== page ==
A Toronto store is aiming to send a message of diversity and inclusion through its “Black Santa” initiative.
“I was requested by the big man himself that there were some special kids in East York who need to see some representation,” said Allister Thomas, decked out in a Santa Claus outfit as he prepared to meet kids inside Old’s Cool General Store in East York.
Thomas, who is Black and refers to himself as “Black Santa,” has dressed up in red at the store for two seasons.
“To see that excitement. You know, the innocence, the wide-eyed wonder — sure, it’s an awesome feeling.”
Zahra Dhanani, co-owner of the store, said many children haven’t seen themselves in Santa for decades, a growing problem as society becomes more diverse.
“It sends a little message that people who look like them shouldn’t be seen,” Dhanani said. “It sends a message that people who look like them can’t be in those positions too.”
Parents searching for a Santa to whom their children can more easily relate can now turn to an app.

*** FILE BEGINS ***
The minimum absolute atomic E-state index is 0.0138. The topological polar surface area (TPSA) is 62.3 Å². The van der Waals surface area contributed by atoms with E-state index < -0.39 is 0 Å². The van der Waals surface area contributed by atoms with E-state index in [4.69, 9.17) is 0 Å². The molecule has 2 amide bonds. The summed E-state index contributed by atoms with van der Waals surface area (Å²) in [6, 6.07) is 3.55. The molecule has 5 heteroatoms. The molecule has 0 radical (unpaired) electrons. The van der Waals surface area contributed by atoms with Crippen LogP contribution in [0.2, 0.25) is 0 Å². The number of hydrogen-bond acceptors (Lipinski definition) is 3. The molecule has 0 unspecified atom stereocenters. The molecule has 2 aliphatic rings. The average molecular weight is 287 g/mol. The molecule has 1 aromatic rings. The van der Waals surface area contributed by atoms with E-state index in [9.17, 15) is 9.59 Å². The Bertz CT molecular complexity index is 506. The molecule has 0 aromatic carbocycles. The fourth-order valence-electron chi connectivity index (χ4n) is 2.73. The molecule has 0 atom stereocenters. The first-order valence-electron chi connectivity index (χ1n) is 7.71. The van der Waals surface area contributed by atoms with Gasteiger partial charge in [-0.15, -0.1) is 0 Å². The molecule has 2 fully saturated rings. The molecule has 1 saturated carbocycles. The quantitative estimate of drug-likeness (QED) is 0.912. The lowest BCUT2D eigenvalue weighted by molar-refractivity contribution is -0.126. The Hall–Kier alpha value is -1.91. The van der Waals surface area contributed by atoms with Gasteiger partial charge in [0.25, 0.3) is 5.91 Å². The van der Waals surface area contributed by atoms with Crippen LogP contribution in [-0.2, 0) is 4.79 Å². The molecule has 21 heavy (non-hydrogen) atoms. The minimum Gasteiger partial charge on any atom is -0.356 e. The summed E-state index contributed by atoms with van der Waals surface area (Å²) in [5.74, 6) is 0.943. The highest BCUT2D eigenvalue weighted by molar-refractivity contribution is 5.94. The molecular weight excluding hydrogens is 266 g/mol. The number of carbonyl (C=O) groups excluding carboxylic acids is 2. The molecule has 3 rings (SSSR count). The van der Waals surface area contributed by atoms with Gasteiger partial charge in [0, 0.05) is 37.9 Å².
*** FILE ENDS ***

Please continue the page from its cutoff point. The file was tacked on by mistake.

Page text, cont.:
Released in late 2018, Find Black Santa shows Santas who are Black across 35 U.S. states and Washington, D.C., as well as five in Ontario and one in both Alberta and Quebec.
The Dallas psychiatrist who created the app, Jihan Woods, said having appropriate role models is critical for development.
“Specifically for Black children, it’s really important in racial or ethnic identity development that children see figures whether it’s in the media, mythical figures like Santa Claus, because it’s really helpful for their identity development,” she told NBC affiliate WBAL.
For Allister Thomas, it’s a role he is more than happy to fill.
“When you have all that energy coming at you back to back to back, it’s overwhelming,” he said. “I dig that so much.”